Now, uncoated wool is a long-term health problem. You won't notice anything immediately if you use an uncoated forge a few times, but the fibers will build up in your lungs.

Coating the wool with refractory both keeps it safe to use, but also keep the interior sturdy and in place. The refractory I used is called Satanite, and can be attained from a few different suppliers. On a side note, satanite is also one of the more common clays used for clay quenching, so it's worth getting a good amount. Rutlands, a common clay that's also widely used for quenching, falls apart a little too easily to coat a forge, so I would stay away from it for that purpose. 

I'm not sure the exact water to clay ratio, but the goal is a sour cream like consistency. I just mixed in bit after bit till I got what I liked. You don't need anything in particular to coat it with; I just put on disposable gloves and slathered it on by hand. The clay doesn't have to be particularly thick; I did just one coat, and put it a little thicker at the insulator's seams. 

Side note: because I had gloves on and they were covered with clay, I wasn't able to get any photos of this process, but it's pretty self explanatory

I also packed extra around the mouth of the torch, for extra security and structure. 

At this point we're pretty much done. It's best to wait at least overnight for the clay to dry, and though it was still slightly damp the next day I fired up the forge anyway with no issues. It works like a dream: gets up to heat in no time, the doors swivel perfectly, and the amount of flame is perfectly variable!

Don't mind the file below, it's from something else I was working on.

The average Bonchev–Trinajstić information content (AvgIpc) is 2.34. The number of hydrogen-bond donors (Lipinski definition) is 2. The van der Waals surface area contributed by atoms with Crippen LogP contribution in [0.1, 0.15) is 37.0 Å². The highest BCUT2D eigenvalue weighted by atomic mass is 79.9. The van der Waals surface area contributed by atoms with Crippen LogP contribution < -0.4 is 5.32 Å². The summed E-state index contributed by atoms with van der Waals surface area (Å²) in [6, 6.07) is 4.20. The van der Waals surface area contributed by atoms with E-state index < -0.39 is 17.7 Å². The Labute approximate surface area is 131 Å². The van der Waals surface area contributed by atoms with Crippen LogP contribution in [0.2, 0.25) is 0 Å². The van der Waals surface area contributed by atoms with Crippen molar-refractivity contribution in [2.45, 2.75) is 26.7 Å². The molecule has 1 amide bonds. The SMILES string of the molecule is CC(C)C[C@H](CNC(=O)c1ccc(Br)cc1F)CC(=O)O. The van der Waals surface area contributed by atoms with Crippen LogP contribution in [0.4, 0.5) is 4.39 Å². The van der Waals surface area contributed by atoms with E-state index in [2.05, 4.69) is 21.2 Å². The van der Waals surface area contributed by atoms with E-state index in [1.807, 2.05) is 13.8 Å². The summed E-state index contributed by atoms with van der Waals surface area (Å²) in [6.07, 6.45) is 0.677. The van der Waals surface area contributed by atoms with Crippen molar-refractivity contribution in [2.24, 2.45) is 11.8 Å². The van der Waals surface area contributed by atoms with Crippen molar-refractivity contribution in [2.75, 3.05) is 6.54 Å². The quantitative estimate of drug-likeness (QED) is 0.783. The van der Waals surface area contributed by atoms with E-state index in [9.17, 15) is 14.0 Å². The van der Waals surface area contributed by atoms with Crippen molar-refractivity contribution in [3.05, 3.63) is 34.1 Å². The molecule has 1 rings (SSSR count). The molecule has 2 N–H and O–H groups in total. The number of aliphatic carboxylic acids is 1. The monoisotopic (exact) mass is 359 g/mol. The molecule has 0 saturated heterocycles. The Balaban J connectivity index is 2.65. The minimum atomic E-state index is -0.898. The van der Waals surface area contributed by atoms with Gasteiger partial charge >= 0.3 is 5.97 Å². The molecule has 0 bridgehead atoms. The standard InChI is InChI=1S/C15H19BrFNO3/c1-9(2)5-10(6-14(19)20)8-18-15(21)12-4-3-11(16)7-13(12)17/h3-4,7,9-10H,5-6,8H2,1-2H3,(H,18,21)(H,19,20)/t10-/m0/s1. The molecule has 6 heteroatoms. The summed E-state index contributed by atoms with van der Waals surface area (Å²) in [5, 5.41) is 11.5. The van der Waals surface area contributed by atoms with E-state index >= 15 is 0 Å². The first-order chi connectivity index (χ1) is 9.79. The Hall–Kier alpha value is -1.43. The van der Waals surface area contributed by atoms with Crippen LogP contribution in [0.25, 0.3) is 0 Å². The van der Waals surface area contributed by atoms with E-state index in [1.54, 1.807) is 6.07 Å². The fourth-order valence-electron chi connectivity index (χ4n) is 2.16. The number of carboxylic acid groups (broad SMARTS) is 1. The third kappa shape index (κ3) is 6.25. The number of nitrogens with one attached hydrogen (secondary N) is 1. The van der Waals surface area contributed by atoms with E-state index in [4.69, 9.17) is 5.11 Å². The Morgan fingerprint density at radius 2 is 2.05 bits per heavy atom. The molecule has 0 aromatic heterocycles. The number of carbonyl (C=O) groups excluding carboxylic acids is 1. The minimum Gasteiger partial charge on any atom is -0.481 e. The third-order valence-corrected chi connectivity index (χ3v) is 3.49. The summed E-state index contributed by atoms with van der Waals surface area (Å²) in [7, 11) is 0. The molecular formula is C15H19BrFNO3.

You'll notice that I've saved one of the more important parts of this build for last: the torch, which will be next week. I planned on publishing that article much sooner, but due to it being a little more particular and with smaller room for error than the other parts, it's taking longer to write, so bear with me. I should be able to get it done by next week. 

Caleb Harris

I’ve always fooled around with tools and hardware, but I think my passion with blades started far back in my childhood: wooden swordfights with the neighborhood kids. I became the neighborhood “blacksmith”, using my grandfather’s tools to hammer little crossguards onto wooden sticks. I always tried to find the best scrap wood: lightest, strongest, trying to get the perfect length and shape for each “customer”. This started my passion with blades.
When I was ten years old, I joined a local rock and gem club, learning stonecutting and cabbing, and through that came to take silversmithing lessons from a local jeweler. It wasn’t until around the age of 13, that I turned my attention to bladesmithing, which has captured my heart. 
 My personal obsession with bladesmithing, as I’m sure you can relate, isn’t just the joy and passion of the making: the musical clang of the hammer on steel, the shower of sparks on the grinder, the whisk of the blade over the sharpening stone, but also of the fulfillment in creating something that is twofold: that of beauty, and that of function. It’s trying to make something that is as much an art piece, as a tool that you can trust your life with. That’s what caught my heart, and the pursuit of that perfect combination still drives me.